The origin of punk has long been a subject of debate. Some trace its raw, minimal sound and anti-pop attitude back to the late-’60s transgressions of The Velvet Underground. Others claim punk’s ground zero was CBGB in the mid-’70s, when the Manhattan dive bar housed a parade of misfits that included glue-sniffin’ rockers the Ramones, arty guitar contortionists Television, and radical poet Patti Smith. Then there are those who believe punk truly became a movement when—in the era of peak prog rock—the Sex Pistols unleashed anarchy in the UK with their blasphemous anti-establishment anthems. But their peers in The Clash showed how punk’s raging attack could be a vessel for shrewd social commentary, while the emergence of unruly acts in L.A. (Black Flag), Australia (The Saints), and beyond proved that punk was more than a profane antidote to mainstream-rock excess—it was an empowering philosophy that encouraged disaffected outsiders to take matters into their own hands.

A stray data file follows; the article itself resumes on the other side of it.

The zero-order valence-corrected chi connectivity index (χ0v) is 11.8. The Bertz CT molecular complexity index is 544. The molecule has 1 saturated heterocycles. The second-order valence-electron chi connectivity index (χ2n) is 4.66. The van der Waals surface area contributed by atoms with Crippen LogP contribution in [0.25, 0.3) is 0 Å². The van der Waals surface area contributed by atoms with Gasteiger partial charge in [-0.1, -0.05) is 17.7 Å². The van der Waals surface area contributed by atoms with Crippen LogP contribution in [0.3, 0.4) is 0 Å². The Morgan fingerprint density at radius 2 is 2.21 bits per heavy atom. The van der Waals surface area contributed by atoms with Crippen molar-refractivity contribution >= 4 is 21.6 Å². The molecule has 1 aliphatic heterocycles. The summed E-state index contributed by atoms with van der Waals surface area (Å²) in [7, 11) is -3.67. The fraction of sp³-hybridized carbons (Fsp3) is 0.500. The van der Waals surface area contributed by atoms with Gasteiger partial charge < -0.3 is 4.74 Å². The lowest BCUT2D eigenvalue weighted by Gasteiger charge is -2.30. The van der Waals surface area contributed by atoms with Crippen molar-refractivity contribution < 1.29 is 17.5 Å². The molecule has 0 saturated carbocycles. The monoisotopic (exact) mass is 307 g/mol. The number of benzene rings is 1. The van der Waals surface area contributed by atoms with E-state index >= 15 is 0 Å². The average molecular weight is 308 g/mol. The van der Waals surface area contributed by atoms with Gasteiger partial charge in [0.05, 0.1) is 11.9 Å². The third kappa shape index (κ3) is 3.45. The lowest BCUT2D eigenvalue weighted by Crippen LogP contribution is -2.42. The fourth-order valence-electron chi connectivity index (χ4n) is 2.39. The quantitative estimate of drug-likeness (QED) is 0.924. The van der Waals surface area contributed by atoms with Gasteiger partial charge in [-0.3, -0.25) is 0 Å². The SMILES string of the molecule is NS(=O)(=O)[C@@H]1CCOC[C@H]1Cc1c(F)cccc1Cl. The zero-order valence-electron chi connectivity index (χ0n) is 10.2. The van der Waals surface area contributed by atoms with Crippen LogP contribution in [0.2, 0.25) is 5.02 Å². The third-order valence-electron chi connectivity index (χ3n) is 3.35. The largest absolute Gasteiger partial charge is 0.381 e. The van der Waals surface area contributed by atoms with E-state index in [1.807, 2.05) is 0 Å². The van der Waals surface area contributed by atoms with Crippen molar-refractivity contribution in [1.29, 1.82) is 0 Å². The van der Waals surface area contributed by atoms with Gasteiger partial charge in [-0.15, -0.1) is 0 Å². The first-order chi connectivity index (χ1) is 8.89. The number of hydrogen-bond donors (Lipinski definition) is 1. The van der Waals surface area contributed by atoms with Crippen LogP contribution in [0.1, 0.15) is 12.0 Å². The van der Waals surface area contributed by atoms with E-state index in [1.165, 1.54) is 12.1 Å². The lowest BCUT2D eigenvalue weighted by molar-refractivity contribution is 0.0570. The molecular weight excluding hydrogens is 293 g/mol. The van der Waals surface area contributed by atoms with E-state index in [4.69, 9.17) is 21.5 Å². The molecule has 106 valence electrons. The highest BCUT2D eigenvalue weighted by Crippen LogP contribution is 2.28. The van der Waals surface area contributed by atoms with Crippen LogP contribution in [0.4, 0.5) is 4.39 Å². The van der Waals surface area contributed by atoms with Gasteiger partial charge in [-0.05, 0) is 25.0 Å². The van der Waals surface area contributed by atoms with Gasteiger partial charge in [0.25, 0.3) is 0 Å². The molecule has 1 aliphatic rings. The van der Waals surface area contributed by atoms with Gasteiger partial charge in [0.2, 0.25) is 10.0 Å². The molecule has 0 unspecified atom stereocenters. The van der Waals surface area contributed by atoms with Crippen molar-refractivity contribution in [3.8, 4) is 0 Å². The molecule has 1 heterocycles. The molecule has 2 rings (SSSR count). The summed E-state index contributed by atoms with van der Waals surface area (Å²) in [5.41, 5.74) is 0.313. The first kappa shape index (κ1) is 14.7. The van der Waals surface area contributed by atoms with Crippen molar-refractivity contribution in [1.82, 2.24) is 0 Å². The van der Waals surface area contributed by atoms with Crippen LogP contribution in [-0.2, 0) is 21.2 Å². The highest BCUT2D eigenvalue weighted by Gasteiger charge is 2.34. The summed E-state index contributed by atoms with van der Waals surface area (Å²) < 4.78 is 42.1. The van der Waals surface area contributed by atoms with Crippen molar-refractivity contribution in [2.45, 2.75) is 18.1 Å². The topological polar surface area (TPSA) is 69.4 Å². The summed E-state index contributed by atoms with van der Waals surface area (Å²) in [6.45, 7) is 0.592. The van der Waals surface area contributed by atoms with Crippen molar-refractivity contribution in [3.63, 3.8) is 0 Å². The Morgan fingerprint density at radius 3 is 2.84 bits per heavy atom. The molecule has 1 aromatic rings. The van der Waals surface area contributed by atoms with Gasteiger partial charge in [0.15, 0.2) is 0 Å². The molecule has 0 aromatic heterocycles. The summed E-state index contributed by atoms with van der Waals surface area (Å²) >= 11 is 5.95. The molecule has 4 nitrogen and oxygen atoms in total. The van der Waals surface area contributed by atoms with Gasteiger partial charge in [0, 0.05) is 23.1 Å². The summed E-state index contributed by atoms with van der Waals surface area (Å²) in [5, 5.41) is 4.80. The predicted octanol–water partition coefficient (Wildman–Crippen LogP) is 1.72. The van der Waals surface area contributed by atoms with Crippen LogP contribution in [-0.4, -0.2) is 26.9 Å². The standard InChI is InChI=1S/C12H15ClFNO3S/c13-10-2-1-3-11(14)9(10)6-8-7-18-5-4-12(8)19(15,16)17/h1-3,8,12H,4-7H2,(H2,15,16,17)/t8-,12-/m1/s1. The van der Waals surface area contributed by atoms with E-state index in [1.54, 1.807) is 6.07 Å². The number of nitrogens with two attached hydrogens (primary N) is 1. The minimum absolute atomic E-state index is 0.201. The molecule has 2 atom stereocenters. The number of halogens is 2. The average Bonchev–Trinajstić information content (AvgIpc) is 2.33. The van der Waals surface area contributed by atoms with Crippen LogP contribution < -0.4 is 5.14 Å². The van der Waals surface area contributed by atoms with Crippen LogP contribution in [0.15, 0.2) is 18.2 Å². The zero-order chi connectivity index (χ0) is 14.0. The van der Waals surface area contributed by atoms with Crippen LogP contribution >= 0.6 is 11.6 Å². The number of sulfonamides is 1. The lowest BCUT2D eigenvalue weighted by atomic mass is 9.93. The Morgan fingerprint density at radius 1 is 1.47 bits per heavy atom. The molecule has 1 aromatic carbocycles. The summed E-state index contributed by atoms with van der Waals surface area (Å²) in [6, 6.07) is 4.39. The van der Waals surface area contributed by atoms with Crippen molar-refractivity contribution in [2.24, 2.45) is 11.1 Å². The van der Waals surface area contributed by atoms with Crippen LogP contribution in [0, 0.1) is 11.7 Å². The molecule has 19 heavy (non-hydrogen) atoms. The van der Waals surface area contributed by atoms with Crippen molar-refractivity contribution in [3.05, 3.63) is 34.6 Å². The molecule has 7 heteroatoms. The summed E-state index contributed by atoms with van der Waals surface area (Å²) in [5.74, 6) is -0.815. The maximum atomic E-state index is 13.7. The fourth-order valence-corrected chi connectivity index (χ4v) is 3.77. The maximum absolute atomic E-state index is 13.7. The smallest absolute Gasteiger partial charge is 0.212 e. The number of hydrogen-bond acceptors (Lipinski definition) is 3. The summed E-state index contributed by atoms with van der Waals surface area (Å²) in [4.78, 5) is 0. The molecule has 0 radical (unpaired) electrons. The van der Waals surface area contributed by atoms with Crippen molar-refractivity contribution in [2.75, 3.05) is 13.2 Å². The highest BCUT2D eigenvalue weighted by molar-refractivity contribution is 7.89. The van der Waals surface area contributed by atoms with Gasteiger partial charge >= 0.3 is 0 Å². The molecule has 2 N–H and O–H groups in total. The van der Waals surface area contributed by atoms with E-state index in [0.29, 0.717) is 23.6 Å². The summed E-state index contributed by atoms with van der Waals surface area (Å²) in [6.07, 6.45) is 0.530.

Ever Fallen in Love (With Someone You Shouldn't've?) [1996 Remastered Version]